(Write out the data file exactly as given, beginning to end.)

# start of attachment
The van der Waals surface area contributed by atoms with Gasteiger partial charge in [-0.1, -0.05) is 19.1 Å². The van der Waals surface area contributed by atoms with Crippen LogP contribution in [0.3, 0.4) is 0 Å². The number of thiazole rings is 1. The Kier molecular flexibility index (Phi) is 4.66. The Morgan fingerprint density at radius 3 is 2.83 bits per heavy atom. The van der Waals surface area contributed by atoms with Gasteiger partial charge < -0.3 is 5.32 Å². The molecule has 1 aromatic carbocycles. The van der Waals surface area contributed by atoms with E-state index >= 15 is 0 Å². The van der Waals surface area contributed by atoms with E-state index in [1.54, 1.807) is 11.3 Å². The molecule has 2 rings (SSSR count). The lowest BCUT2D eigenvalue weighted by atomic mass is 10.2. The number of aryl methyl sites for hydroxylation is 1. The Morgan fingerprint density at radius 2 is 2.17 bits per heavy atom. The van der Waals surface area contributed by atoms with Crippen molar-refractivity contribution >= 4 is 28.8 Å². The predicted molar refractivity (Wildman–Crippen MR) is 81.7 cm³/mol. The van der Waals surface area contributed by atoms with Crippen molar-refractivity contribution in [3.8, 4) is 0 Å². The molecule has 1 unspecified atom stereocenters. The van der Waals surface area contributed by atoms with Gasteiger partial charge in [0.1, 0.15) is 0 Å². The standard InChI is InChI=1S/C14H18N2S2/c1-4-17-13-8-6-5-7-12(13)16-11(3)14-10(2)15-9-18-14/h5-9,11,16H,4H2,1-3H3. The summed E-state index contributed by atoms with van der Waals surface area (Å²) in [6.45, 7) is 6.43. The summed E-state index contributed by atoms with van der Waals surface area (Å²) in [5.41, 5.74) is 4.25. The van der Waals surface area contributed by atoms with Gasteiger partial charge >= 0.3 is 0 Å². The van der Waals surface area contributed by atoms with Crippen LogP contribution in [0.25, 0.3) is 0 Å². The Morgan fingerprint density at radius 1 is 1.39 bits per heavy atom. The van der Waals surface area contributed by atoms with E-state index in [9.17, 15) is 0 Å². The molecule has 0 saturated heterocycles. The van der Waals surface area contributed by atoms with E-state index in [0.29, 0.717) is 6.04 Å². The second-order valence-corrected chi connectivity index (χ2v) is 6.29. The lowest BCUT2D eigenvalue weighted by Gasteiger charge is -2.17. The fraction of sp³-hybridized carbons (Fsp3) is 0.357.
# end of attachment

The van der Waals surface area contributed by atoms with Gasteiger partial charge in [-0.1, -0.05) is 19.1 Å². The van der Waals surface area contributed by atoms with Crippen LogP contribution in [0.3, 0.4) is 0 Å². The number of thiazole rings is 1. The Kier molecular flexibility index (Phi) is 4.66. The Morgan fingerprint density at radius 3 is 2.83 bits per heavy atom. The van der Waals surface area contributed by atoms with Gasteiger partial charge < -0.3 is 5.32 Å². The molecule has 1 aromatic carbocycles. The van der Waals surface area contributed by atoms with E-state index >= 15 is 0 Å². The van der Waals surface area contributed by atoms with E-state index in [1.54, 1.807) is 11.3 Å². The molecule has 2 rings (SSSR count). The lowest BCUT2D eigenvalue weighted by atomic mass is 10.2. The number of aryl methyl sites for hydroxylation is 1. The Morgan fingerprint density at radius 2 is 2.17 bits per heavy atom. The van der Waals surface area contributed by atoms with Crippen molar-refractivity contribution >= 4 is 28.8 Å². The predicted molar refractivity (Wildman–Crippen MR) is 81.7 cm³/mol. The van der Waals surface area contributed by atoms with Crippen molar-refractivity contribution in [3.8, 4) is 0 Å². The molecule has 1 unspecified atom stereocenters. The van der Waals surface area contributed by atoms with Gasteiger partial charge in [0.1, 0.15) is 0 Å². The standard InChI is InChI=1S/C14H18N2S2/c1-4-17-13-8-6-5-7-12(13)16-11(3)14-10(2)15-9-18-14/h5-9,11,16H,4H2,1-3H3. The summed E-state index contributed by atoms with van der Waals surface area (Å²) in [6.45, 7) is 6.43. The summed E-state index contributed by atoms with van der Waals surface area (Å²) in [5.41, 5.74) is 4.25. The van der Waals surface area contributed by atoms with Gasteiger partial charge >= 0.3 is 0 Å². The van der Waals surface area contributed by atoms with Crippen LogP contribution in [0.25, 0.3) is 0 Å². The Morgan fingerprint density at radius 1 is 1.39 bits per heavy atom. The van der Waals surface area contributed by atoms with E-state index in [9.17, 15) is 0 Å². The molecule has 0 saturated heterocycles. The van der Waals surface area contributed by atoms with E-state index in [0.29, 0.717) is 6.04 Å². The second-order valence-corrected chi connectivity index (χ2v) is 6.29. The lowest BCUT2D eigenvalue weighted by Gasteiger charge is -2.17. The fraction of sp³-hybridized carbons (Fsp3) is 0.357.